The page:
Wave of anger across Gulf

Arab reaction
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ALL ACROSS the Arab world yesterday, British diplomats were sending back to London reports which totally contradicted what Robin Cook, the Foreign Secretary, has been telling the British people. In their summaries and press digests, ambassadors have been telling the Foreign Office of the rage, fury, frustration and humiliation of the Arabs in the face of the attack on Iraq.

Mr Cook maintains that while reaction is "muted", most Arab regimes support the bombardment. But in Cairo, the ambassador will have told his masters of demonstrations at the al-Azhar mosque where the imam told his people to support Iraq or "be struck by God's damnation" and where hundreds demanded a holy war.

The British embassy in Abu Dhabi will have recorded the words of the official spokesman of Sheikh Zayed bin Sultan al-Nahyan, the ruler of the United Arab Emirates, who referred to the "terrible operation" as "beyond comprehension and ... unacceptable".

Our diplomats in Damascus will have sent back accounts of remarks by Abdul-Kader Qaddoura, speaker of the Syrian parliament, who said: "We condemn and denounce this attack and call on the international community to halt it."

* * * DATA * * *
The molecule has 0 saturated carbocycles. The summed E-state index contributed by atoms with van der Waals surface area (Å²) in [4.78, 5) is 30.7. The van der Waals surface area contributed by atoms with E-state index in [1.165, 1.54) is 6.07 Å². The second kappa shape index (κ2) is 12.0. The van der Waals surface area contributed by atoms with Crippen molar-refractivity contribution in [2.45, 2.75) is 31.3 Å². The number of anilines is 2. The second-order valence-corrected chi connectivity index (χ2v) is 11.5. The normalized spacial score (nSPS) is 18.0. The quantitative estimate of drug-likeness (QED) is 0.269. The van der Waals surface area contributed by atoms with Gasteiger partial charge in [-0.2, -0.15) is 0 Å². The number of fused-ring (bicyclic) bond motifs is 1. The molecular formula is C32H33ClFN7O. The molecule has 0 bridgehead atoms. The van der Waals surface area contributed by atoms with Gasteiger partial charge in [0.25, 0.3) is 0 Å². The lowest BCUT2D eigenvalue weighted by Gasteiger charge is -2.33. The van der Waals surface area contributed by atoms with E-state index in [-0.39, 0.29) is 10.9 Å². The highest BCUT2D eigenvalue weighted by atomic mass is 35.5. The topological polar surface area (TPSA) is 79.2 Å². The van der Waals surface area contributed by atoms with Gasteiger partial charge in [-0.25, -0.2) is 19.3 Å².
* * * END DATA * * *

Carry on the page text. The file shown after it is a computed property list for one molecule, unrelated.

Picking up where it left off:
In Qatar, one of the only Arab Gulf states to open relations with Israel, the daily newspaper Asharq said that American missiles were "targeting unarmed Iraqi civilians, showing that human conscience is dead. The missiles, loaded with hatred, are ruthlessly bringing death and devastation to a dear Arab nation".

In Beirut - diplomats will have read the editorial in the daily as- Safir, whose columnist Mohamed Mashmoushi suggested that British and American talk about "respect for the sensitivities of Muslims" at Ramadan was a pretext to trample upon Muslim land.

Most newspaper editorials in the Arab world assumed that the Anglo-American attack meant the end of all future UN weapons inspections. Ghassan Tueni, the joint owner of an-Nahar newspaper in Beirut, lamented the weakness of the Arab world in confronting the bombardment of Iraq.

"If we want to dream," he wrote, "there's nothing to prevent Syria and Jordan declaring their desire to enter a pact or alliance with Iraq."

Jordan and Egypt - Washington's principle Arab "friends" in the Middle East - sent state security police onto the streets of Amman and Cairo to prevent demonstrations. Only in Kuwait could one hear the sort of anger Mr Cook would have us believe represents the Arab world.

Fouad al-Hashem, a columnist for the Kuwaiti daily al-Watan, wrote that he wished to see the bodies of Saddam Hussein, his wife and sons "hanging naked from street lamps all over Baghdad". One wonders how the British embassy in Kuwait rendered that sentiment into English.

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